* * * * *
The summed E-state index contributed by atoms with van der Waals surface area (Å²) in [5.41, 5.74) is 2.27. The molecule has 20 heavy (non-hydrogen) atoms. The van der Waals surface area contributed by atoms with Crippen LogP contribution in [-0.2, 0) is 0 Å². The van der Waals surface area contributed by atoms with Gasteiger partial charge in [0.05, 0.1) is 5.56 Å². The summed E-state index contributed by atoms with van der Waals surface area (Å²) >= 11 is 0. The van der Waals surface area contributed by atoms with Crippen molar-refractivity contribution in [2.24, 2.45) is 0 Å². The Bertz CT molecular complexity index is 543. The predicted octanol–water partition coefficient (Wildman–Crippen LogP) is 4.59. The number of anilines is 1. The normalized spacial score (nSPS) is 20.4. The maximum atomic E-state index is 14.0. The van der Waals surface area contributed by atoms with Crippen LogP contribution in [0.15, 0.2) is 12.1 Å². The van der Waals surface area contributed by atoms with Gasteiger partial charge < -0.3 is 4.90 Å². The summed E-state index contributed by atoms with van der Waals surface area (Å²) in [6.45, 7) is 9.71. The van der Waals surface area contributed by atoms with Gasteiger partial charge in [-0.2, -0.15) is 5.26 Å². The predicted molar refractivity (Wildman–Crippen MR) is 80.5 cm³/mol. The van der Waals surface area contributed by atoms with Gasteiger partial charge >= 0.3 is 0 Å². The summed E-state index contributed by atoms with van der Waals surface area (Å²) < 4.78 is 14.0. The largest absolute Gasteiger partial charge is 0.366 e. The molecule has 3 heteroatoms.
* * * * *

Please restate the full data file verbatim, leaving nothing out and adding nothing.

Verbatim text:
The summed E-state index contributed by atoms with van der Waals surface area (Å²) in [5.41, 5.74) is 2.27. The molecule has 20 heavy (non-hydrogen) atoms. The van der Waals surface area contributed by atoms with Crippen LogP contribution in [-0.2, 0) is 0 Å². The van der Waals surface area contributed by atoms with Gasteiger partial charge in [0.05, 0.1) is 5.56 Å². The summed E-state index contributed by atoms with van der Waals surface area (Å²) >= 11 is 0. The van der Waals surface area contributed by atoms with Crippen molar-refractivity contribution in [2.24, 2.45) is 0 Å². The Bertz CT molecular complexity index is 543. The predicted octanol–water partition coefficient (Wildman–Crippen LogP) is 4.59. The number of anilines is 1. The normalized spacial score (nSPS) is 20.4. The maximum atomic E-state index is 14.0. The van der Waals surface area contributed by atoms with Crippen LogP contribution in [0.15, 0.2) is 12.1 Å². The van der Waals surface area contributed by atoms with Gasteiger partial charge < -0.3 is 4.90 Å². The summed E-state index contributed by atoms with van der Waals surface area (Å²) in [6.45, 7) is 9.71. The van der Waals surface area contributed by atoms with Gasteiger partial charge in [-0.2, -0.15) is 5.26 Å². The predicted molar refractivity (Wildman–Crippen MR) is 80.5 cm³/mol. The van der Waals surface area contributed by atoms with Gasteiger partial charge >= 0.3 is 0 Å². The summed E-state index contributed by atoms with van der Waals surface area (Å²) < 4.78 is 14.0. The largest absolute Gasteiger partial charge is 0.366 e. The molecule has 3 heteroatoms.